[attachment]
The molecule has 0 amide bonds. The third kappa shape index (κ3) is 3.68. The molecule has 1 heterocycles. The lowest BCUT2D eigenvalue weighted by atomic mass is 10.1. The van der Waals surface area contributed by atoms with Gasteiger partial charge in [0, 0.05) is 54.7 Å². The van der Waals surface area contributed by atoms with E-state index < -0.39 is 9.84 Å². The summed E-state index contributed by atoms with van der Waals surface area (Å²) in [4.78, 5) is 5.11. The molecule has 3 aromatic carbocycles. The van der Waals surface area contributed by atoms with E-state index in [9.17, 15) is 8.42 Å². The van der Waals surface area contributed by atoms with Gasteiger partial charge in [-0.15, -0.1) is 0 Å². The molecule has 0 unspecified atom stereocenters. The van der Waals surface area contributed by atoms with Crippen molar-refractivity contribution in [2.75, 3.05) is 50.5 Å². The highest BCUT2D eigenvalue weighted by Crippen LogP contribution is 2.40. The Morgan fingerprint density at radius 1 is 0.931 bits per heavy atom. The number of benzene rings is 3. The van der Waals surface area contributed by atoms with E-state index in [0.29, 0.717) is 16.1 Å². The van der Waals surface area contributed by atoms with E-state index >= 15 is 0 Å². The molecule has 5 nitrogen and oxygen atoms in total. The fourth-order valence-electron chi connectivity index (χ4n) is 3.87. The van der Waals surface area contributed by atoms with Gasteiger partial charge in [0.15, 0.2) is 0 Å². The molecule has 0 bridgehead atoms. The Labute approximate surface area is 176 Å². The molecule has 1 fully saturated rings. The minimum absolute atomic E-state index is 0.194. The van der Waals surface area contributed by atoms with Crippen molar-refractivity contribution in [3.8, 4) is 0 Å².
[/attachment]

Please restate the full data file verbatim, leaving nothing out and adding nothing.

The molecule has 0 amide bonds. The third kappa shape index (κ3) is 3.68. The molecule has 1 heterocycles. The lowest BCUT2D eigenvalue weighted by atomic mass is 10.1. The van der Waals surface area contributed by atoms with Gasteiger partial charge in [0, 0.05) is 54.7 Å². The van der Waals surface area contributed by atoms with E-state index < -0.39 is 9.84 Å². The summed E-state index contributed by atoms with van der Waals surface area (Å²) in [4.78, 5) is 5.11. The molecule has 3 aromatic carbocycles. The van der Waals surface area contributed by atoms with E-state index in [9.17, 15) is 8.42 Å². The van der Waals surface area contributed by atoms with Gasteiger partial charge in [-0.15, -0.1) is 0 Å². The molecule has 0 unspecified atom stereocenters. The van der Waals surface area contributed by atoms with Crippen molar-refractivity contribution in [2.75, 3.05) is 50.5 Å². The highest BCUT2D eigenvalue weighted by Crippen LogP contribution is 2.40. The Morgan fingerprint density at radius 1 is 0.931 bits per heavy atom. The number of benzene rings is 3. The van der Waals surface area contributed by atoms with E-state index in [0.29, 0.717) is 16.1 Å². The van der Waals surface area contributed by atoms with E-state index >= 15 is 0 Å². The molecule has 5 nitrogen and oxygen atoms in total. The fourth-order valence-electron chi connectivity index (χ4n) is 3.87. The van der Waals surface area contributed by atoms with Gasteiger partial charge in [0.15, 0.2) is 0 Å². The molecule has 0 bridgehead atoms. The Labute approximate surface area is 176 Å². The molecule has 1 fully saturated rings. The minimum absolute atomic E-state index is 0.194. The van der Waals surface area contributed by atoms with Crippen molar-refractivity contribution in [3.8, 4) is 0 Å².